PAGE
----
Unfortunately, this is one of those issues that we cannot quickly and neatly answer for you on this "Q&A" forum.
The reason for this is that the way in which the misrepresentation was made is going to be analyzed very carefully, as will be the amount of due diligence that you did as a buyer.
With real estate transactions, many things are public record, and a great deal of the burden is placed on the buyer to investigate things such as the status of the title, zoning, and suitability of use, prior to purchase.
To counter these presumptions an attorney can help you evaluate the character of the representation made by the seller, the context that it was made in, and the relative experience of the two parties (for example, if you have one party that is a real estate professional and one that is not, there is going to be a presumption that the professional will have more experience and that representations made by them will have more sway over a non-professional).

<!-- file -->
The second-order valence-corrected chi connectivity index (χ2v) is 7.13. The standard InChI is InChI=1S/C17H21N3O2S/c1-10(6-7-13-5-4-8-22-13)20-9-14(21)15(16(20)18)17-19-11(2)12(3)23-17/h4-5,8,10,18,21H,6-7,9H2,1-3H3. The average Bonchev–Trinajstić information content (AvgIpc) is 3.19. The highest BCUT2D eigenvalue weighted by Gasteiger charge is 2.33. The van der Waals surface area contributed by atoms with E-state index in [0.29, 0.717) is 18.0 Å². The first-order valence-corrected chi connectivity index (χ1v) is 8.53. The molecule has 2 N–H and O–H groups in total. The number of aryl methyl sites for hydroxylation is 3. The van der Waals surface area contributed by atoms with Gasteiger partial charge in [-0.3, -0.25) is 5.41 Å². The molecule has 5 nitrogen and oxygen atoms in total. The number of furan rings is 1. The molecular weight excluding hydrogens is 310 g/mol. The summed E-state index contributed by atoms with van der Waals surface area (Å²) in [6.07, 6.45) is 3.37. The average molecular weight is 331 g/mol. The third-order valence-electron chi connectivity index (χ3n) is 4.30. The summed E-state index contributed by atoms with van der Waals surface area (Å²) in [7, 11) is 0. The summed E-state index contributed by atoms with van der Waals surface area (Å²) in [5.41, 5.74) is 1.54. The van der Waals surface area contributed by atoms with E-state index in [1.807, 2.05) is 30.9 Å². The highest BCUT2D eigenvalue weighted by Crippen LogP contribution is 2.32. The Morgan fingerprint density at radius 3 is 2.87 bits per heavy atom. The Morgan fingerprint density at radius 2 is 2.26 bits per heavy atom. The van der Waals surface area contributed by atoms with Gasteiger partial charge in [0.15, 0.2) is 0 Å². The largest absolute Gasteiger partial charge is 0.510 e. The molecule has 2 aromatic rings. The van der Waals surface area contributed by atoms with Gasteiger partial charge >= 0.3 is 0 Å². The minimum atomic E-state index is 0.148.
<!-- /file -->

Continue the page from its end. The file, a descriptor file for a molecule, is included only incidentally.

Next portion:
I would strongly encourage you to speak with a local civil litigation attorney regarding your matter, where you can discuss all of these elements together and come up with a strategy to deal with the matter (negotiation, mediation, and litigation should all be on the table here), and help you come up with the most cost effective approach.
I do wish that I had a more satisfying answer for you, but I do want to provide you with an accurate one.
You can find local attorneys using the State and local Bar Association directories, or private directories such as www.AVVO.com; www.FindLaw.com; or www.Martindale.com (I personally find www.AVVO.com to be the most user friendly).